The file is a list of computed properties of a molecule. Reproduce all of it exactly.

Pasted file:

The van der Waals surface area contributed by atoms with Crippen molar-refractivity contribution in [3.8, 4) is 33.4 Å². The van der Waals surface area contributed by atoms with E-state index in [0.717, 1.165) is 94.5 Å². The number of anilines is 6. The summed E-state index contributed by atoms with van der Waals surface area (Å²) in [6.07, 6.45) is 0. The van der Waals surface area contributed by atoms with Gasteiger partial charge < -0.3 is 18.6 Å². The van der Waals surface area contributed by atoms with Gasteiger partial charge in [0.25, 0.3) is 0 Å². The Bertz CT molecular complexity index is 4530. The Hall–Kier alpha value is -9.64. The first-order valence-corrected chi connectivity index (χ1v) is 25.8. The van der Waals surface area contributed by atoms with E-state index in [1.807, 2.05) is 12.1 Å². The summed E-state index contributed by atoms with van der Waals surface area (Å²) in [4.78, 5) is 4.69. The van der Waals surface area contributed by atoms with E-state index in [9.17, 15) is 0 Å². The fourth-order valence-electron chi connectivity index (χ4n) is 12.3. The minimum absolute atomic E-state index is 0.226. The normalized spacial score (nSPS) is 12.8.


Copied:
The van der Waals surface area contributed by atoms with Crippen molar-refractivity contribution in [3.8, 4) is 33.4 Å². The van der Waals surface area contributed by atoms with E-state index in [0.717, 1.165) is 94.5 Å². The number of anilines is 6. The summed E-state index contributed by atoms with van der Waals surface area (Å²) in [6.07, 6.45) is 0. The van der Waals surface area contributed by atoms with Gasteiger partial charge < -0.3 is 18.6 Å². The van der Waals surface area contributed by atoms with Gasteiger partial charge in [0.25, 0.3) is 0 Å². The Bertz CT molecular complexity index is 4530. The Hall–Kier alpha value is -9.64. The first-order valence-corrected chi connectivity index (χ1v) is 25.8. The van der Waals surface area contributed by atoms with E-state index in [1.807, 2.05) is 12.1 Å². The summed E-state index contributed by atoms with van der Waals surface area (Å²) in [4.78, 5) is 4.69. The van der Waals surface area contributed by atoms with E-state index in [9.17, 15) is 0 Å². The fourth-order valence-electron chi connectivity index (χ4n) is 12.3. The minimum absolute atomic E-state index is 0.226. The normalized spacial score (nSPS) is 12.8.